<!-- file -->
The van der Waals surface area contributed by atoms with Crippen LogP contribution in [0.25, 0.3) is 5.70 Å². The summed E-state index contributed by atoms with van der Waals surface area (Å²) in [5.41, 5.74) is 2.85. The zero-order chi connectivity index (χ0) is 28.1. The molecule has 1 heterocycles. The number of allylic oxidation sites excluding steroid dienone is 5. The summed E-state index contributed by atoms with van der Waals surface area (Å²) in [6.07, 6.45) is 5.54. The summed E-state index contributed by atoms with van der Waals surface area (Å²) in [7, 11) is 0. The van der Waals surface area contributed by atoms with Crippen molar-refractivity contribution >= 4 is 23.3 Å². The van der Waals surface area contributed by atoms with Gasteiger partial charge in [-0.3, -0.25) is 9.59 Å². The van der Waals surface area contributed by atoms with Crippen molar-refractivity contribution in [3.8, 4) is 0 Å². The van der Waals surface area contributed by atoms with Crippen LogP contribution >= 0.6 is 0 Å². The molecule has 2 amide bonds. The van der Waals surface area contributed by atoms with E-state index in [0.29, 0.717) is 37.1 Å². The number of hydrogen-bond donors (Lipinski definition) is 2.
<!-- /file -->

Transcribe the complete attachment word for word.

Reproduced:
The van der Waals surface area contributed by atoms with Crippen LogP contribution in [0.25, 0.3) is 5.70 Å². The summed E-state index contributed by atoms with van der Waals surface area (Å²) in [5.41, 5.74) is 2.85. The zero-order chi connectivity index (χ0) is 28.1. The molecule has 1 heterocycles. The number of allylic oxidation sites excluding steroid dienone is 5. The summed E-state index contributed by atoms with van der Waals surface area (Å²) in [6.07, 6.45) is 5.54. The summed E-state index contributed by atoms with van der Waals surface area (Å²) in [7, 11) is 0. The van der Waals surface area contributed by atoms with Crippen molar-refractivity contribution >= 4 is 23.3 Å². The van der Waals surface area contributed by atoms with Gasteiger partial charge in [-0.3, -0.25) is 9.59 Å². The van der Waals surface area contributed by atoms with Crippen molar-refractivity contribution in [3.8, 4) is 0 Å². The van der Waals surface area contributed by atoms with Crippen LogP contribution >= 0.6 is 0 Å². The molecule has 2 amide bonds. The van der Waals surface area contributed by atoms with E-state index in [0.29, 0.717) is 37.1 Å². The number of hydrogen-bond donors (Lipinski definition) is 2.